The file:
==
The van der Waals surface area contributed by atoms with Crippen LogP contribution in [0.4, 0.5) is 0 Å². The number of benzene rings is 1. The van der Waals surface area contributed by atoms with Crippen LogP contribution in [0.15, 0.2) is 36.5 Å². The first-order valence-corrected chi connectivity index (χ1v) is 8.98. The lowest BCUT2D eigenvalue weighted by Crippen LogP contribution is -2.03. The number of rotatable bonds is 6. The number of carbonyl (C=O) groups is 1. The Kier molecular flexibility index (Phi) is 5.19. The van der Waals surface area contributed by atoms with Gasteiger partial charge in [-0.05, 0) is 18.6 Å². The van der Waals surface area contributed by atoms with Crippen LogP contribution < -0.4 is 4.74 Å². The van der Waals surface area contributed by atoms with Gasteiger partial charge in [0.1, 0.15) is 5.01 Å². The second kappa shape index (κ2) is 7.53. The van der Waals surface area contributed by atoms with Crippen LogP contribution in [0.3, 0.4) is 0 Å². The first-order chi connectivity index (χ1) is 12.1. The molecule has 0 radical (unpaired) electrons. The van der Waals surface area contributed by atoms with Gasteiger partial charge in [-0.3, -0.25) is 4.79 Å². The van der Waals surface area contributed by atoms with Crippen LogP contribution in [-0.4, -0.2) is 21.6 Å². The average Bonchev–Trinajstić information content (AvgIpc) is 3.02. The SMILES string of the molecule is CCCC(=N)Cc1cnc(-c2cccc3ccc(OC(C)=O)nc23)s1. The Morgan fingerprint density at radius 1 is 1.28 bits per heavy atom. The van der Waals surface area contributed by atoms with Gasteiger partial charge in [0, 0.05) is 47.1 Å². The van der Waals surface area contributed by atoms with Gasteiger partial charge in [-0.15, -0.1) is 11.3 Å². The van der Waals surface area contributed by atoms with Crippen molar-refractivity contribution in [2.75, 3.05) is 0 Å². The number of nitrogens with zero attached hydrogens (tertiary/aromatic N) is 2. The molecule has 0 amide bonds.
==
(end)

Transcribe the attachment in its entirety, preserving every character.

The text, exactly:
The van der Waals surface area contributed by atoms with Crippen LogP contribution in [0.4, 0.5) is 0 Å². The number of benzene rings is 1. The van der Waals surface area contributed by atoms with Crippen LogP contribution in [0.15, 0.2) is 36.5 Å². The first-order valence-corrected chi connectivity index (χ1v) is 8.98. The lowest BCUT2D eigenvalue weighted by Crippen LogP contribution is -2.03. The number of rotatable bonds is 6. The number of carbonyl (C=O) groups is 1. The Kier molecular flexibility index (Phi) is 5.19. The van der Waals surface area contributed by atoms with Gasteiger partial charge in [-0.05, 0) is 18.6 Å². The van der Waals surface area contributed by atoms with Crippen LogP contribution < -0.4 is 4.74 Å². The van der Waals surface area contributed by atoms with Gasteiger partial charge in [0.1, 0.15) is 5.01 Å². The second kappa shape index (κ2) is 7.53. The van der Waals surface area contributed by atoms with Crippen LogP contribution in [0.3, 0.4) is 0 Å². The first-order chi connectivity index (χ1) is 12.1. The molecule has 0 radical (unpaired) electrons. The van der Waals surface area contributed by atoms with Gasteiger partial charge in [-0.3, -0.25) is 4.79 Å². The van der Waals surface area contributed by atoms with Crippen LogP contribution in [-0.4, -0.2) is 21.6 Å². The average Bonchev–Trinajstić information content (AvgIpc) is 3.02. The SMILES string of the molecule is CCCC(=N)Cc1cnc(-c2cccc3ccc(OC(C)=O)nc23)s1. The Morgan fingerprint density at radius 1 is 1.28 bits per heavy atom. The van der Waals surface area contributed by atoms with Gasteiger partial charge in [0, 0.05) is 47.1 Å². The van der Waals surface area contributed by atoms with Gasteiger partial charge in [-0.15, -0.1) is 11.3 Å². The van der Waals surface area contributed by atoms with Crippen molar-refractivity contribution in [2.75, 3.05) is 0 Å². The number of nitrogens with zero attached hydrogens (tertiary/aromatic N) is 2. The molecule has 0 amide bonds.